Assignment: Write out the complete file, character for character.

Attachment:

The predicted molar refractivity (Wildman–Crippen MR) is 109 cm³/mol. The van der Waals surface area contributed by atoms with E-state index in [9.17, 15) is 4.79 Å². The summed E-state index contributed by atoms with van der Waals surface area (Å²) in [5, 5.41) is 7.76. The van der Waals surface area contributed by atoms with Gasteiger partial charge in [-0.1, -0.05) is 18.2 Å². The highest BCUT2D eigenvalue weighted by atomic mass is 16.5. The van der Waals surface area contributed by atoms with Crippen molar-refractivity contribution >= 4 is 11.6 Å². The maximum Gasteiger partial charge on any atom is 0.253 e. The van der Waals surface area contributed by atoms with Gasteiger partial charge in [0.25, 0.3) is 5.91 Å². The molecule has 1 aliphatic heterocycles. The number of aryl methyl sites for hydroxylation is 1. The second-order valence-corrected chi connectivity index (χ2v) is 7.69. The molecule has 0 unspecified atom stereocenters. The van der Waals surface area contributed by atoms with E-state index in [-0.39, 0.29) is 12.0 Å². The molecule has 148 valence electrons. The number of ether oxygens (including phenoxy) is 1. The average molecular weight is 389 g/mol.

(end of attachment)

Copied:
The predicted molar refractivity (Wildman–Crippen MR) is 109 cm³/mol. The van der Waals surface area contributed by atoms with E-state index in [9.17, 15) is 4.79 Å². The summed E-state index contributed by atoms with van der Waals surface area (Å²) in [5, 5.41) is 7.76. The van der Waals surface area contributed by atoms with Gasteiger partial charge in [-0.1, -0.05) is 18.2 Å². The highest BCUT2D eigenvalue weighted by atomic mass is 16.5. The van der Waals surface area contributed by atoms with Crippen molar-refractivity contribution >= 4 is 11.6 Å². The maximum Gasteiger partial charge on any atom is 0.253 e. The van der Waals surface area contributed by atoms with Gasteiger partial charge in [0.25, 0.3) is 5.91 Å². The molecule has 1 aliphatic heterocycles. The number of aryl methyl sites for hydroxylation is 1. The second-order valence-corrected chi connectivity index (χ2v) is 7.69. The molecule has 0 unspecified atom stereocenters. The van der Waals surface area contributed by atoms with E-state index in [-0.39, 0.29) is 12.0 Å². The molecule has 148 valence electrons. The number of ether oxygens (including phenoxy) is 1. The average molecular weight is 389 g/mol.